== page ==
Friday, May 26, 2006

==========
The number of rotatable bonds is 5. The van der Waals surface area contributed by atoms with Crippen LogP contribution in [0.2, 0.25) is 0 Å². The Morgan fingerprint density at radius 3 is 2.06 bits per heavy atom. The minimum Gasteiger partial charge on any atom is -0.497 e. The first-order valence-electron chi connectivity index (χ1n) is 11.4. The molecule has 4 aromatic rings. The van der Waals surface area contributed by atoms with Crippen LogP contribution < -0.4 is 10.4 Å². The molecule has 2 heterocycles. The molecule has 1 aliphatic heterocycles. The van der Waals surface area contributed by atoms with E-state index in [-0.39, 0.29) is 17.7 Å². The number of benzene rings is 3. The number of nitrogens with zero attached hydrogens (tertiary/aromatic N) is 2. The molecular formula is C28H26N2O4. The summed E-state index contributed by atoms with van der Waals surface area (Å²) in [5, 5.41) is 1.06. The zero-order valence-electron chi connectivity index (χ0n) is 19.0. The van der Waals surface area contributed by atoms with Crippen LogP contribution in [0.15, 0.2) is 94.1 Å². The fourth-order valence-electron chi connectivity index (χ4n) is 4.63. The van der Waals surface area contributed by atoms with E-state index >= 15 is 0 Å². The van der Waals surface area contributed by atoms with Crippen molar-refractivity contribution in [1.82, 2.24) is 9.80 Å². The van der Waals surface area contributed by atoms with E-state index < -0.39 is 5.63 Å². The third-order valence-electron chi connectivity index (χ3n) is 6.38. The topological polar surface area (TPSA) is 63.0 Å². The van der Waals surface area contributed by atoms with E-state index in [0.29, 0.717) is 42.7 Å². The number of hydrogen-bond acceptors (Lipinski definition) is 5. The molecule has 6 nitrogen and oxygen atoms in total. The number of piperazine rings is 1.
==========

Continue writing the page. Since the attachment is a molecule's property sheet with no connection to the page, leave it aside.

Seattle is situated in a wild and wooly topography for a city and environs to grow. Sharp rocks, ridges, forest primeval, more hills and even more forests and rocks. Houses perched wherever a square foot of land allows building, and high density dwellings going up all over. Traffic flows more slowly here than, say in North Carolina or New York, where the average interstate flow seems to streak by at about 80 mph. I'd say it averaged about 55 in Seattle, sometimes slower. Although the traffic is slower, it is more congested than some places, and the lanes seem more narrow? Is this possible? Raised medians between some lanes abound, and any route to "somewhere" is convoluted.The foliage is wonderful, with camellias and other flowering semi-tropical plants in abundance. The forests are different than the Norteastern forests, yet quite similar in feel. Two rain forests differentiated by climate. Huge cedar trees and giant old deciduous trees share space with undergrowth of newer pine, spruce and assorted shrubs. Seattle and suburban settlers value their trees, and many a house is engulfed in trees far nearer the foundations than we in New England like our trees to be!Water abounds. I wasn't aware of the size of Lake Washington, which borders the city of Seattle on the East, and which separates Seattle proper from several surrounding communities which are contiguous with Seattle as far as population intensity, and economy. The Lake is a beautiful fresh water lake with parks around its sides, as well as private dwellings of the well to do. The Seattle area has parks aplenty. Nice times for the kids. The community of Kirkland boasts several nice parks, and plenty of Lake Washington views. Just a drive through the arty downtown area on a nice day is like a mini-vacation to the Lake.Next time thoughts on an afternoon trip to downtown Seattle.